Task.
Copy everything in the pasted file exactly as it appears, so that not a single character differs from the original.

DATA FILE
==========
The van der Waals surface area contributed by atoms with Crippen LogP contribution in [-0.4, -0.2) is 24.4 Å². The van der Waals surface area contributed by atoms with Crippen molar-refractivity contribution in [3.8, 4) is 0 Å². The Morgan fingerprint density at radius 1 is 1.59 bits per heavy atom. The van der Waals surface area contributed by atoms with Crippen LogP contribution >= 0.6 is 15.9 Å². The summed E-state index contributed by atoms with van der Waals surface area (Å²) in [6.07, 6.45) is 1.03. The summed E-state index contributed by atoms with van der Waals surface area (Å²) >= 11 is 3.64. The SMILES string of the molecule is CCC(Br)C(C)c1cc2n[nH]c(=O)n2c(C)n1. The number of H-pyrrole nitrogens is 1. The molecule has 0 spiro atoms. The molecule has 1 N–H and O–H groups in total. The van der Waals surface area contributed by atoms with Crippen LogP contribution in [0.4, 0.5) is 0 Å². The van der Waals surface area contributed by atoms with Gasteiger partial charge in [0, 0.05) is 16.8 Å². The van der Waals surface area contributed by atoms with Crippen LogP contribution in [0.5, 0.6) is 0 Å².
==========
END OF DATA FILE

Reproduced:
The van der Waals surface area contributed by atoms with Crippen LogP contribution in [-0.4, -0.2) is 24.4 Å². The van der Waals surface area contributed by atoms with Crippen molar-refractivity contribution in [3.8, 4) is 0 Å². The Morgan fingerprint density at radius 1 is 1.59 bits per heavy atom. The van der Waals surface area contributed by atoms with Crippen LogP contribution >= 0.6 is 15.9 Å². The summed E-state index contributed by atoms with van der Waals surface area (Å²) in [6.07, 6.45) is 1.03. The summed E-state index contributed by atoms with van der Waals surface area (Å²) >= 11 is 3.64. The SMILES string of the molecule is CCC(Br)C(C)c1cc2n[nH]c(=O)n2c(C)n1. The number of H-pyrrole nitrogens is 1. The molecule has 0 spiro atoms. The molecule has 1 N–H and O–H groups in total. The van der Waals surface area contributed by atoms with Crippen LogP contribution in [0.4, 0.5) is 0 Å². The van der Waals surface area contributed by atoms with Gasteiger partial charge in [0, 0.05) is 16.8 Å². The van der Waals surface area contributed by atoms with Crippen LogP contribution in [0.5, 0.6) is 0 Å².